A few scanning tips


Images for Web Pages

Everything in this video section (starting here) applies to web page images too, except that case is not about your own monitor. Your web site is about other peoples monitors. Digital images are dimensioned in pixels.

HTML source WIDTH and HEIGHT parameters for images must show the exact actual image size in pixels (always show the EXACT size it actually is). Triple check this, the alternatives are bad. If you should instead try to resize it with HTML, the visitor's browser will resample it after the download, but browsers are not very good at this, and it reduces image quality without reducing file download size at all, unacceptable on both counts. If the image isn't the correct size, then create one that is.

Use JPG for web photos of course, the small file size is necessary for modems. But show decent images, don't ruin them with excessive JPG compression (see JPG). Use GIF for graphics, maybe of only 16 colors (indexed color) when appropriate (see GIF), or line art when appropriate (see line art) for much smaller files that have no JPG artifacts. However grayscale can appear better quality than lineart for small lineart drawings. And PNG files are good replacement for GIF today.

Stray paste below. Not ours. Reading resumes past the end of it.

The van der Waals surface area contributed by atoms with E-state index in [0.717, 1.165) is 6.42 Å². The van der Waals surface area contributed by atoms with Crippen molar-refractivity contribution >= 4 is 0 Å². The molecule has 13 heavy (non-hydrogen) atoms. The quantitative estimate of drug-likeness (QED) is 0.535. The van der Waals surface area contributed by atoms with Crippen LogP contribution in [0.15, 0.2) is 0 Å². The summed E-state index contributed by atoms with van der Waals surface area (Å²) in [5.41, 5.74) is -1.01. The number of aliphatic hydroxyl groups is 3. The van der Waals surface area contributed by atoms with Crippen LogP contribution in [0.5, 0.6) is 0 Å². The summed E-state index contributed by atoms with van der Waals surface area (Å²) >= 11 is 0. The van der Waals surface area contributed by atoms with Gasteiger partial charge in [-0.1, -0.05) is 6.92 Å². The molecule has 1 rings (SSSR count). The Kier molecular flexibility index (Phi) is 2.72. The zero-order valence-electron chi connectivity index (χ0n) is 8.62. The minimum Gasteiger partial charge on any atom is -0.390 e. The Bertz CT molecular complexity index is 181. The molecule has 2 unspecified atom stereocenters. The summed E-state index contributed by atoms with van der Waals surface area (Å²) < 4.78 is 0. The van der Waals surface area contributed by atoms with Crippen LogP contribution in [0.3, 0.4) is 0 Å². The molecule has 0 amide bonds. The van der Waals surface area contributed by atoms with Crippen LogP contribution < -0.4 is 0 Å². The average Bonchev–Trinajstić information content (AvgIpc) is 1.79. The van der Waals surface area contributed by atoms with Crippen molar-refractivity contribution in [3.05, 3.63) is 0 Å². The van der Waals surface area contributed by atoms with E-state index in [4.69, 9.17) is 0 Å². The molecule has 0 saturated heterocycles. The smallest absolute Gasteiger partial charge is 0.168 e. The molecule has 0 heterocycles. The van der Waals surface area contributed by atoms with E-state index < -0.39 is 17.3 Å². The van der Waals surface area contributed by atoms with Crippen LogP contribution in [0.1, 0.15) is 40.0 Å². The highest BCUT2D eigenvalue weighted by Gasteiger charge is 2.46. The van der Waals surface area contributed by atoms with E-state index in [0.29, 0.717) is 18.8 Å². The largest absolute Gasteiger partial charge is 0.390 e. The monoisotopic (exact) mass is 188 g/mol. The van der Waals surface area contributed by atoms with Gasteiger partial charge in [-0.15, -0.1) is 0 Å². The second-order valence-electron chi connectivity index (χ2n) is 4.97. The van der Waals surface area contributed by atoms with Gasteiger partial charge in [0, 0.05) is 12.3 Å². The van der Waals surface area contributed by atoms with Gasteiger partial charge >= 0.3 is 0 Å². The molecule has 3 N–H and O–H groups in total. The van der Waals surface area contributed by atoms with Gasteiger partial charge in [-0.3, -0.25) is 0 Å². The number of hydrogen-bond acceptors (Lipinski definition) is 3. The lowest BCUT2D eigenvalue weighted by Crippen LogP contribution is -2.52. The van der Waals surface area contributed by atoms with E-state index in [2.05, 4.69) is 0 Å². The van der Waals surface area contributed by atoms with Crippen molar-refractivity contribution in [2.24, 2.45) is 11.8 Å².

Large images are slow to load. A color image at 600x400 pixels is fairly large for a web page (a large monitor screen is 1920x1080 pixels today). A decent quality JPG file that size will be about 72K bytes after JPG compression to 1/10 size. A 28.8K modem only moves maybe 2.7 KB/second (27 seconds for each 72 KB image file), or 56K modems maybe 4.7 KB/second (15 seconds). Broadband helps greatly today, but too many large images can be loading pain for most visitors.

Screens vary in size, so never size the HTML text in pixels or points. Rule One is to always let screen text size float (no dimension) so the visitor can resize text for their situation. Any pixel dimension will be wrong in many cases. Never dimension tables or div in pixels — either dimension in em to keep the box size constant for the text, or maybe use percent to allow the page layout to adjust to different window sizes. This is the way the HTML can work for all.

Copyright © 1997-2010 by Wayne Fulton - All rights are reserved.

Previous Main Next